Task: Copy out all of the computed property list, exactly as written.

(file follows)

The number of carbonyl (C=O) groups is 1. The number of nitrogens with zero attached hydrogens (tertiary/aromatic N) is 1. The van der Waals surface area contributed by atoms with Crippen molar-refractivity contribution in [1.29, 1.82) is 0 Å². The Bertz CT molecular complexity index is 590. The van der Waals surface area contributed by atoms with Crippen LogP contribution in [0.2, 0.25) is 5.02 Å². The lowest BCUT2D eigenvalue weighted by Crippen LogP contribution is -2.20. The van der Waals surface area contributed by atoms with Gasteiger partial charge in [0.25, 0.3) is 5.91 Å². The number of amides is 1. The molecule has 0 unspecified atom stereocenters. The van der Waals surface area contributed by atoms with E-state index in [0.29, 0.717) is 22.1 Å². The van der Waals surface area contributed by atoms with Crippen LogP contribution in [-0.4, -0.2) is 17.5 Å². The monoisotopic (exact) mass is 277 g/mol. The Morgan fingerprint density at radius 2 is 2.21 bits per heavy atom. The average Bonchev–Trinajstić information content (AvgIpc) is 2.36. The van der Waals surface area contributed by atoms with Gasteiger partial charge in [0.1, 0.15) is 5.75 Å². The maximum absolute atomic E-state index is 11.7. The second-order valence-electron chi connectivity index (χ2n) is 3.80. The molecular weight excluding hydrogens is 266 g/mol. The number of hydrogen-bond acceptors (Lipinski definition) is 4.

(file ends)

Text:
The number of carbonyl (C=O) groups is 1. The number of nitrogens with zero attached hydrogens (tertiary/aromatic N) is 1. The van der Waals surface area contributed by atoms with Crippen molar-refractivity contribution in [1.29, 1.82) is 0 Å². The Bertz CT molecular complexity index is 590. The van der Waals surface area contributed by atoms with Crippen LogP contribution in [0.2, 0.25) is 5.02 Å². The lowest BCUT2D eigenvalue weighted by Crippen LogP contribution is -2.20. The van der Waals surface area contributed by atoms with Gasteiger partial charge in [0.25, 0.3) is 5.91 Å². The number of amides is 1. The molecule has 0 unspecified atom stereocenters. The van der Waals surface area contributed by atoms with E-state index in [0.29, 0.717) is 22.1 Å². The van der Waals surface area contributed by atoms with Crippen LogP contribution in [-0.4, -0.2) is 17.5 Å². The monoisotopic (exact) mass is 277 g/mol. The Morgan fingerprint density at radius 2 is 2.21 bits per heavy atom. The average Bonchev–Trinajstić information content (AvgIpc) is 2.36. The van der Waals surface area contributed by atoms with Gasteiger partial charge in [0.1, 0.15) is 5.75 Å². The maximum absolute atomic E-state index is 11.7. The second-order valence-electron chi connectivity index (χ2n) is 3.80. The molecular weight excluding hydrogens is 266 g/mol. The number of hydrogen-bond acceptors (Lipinski definition) is 4.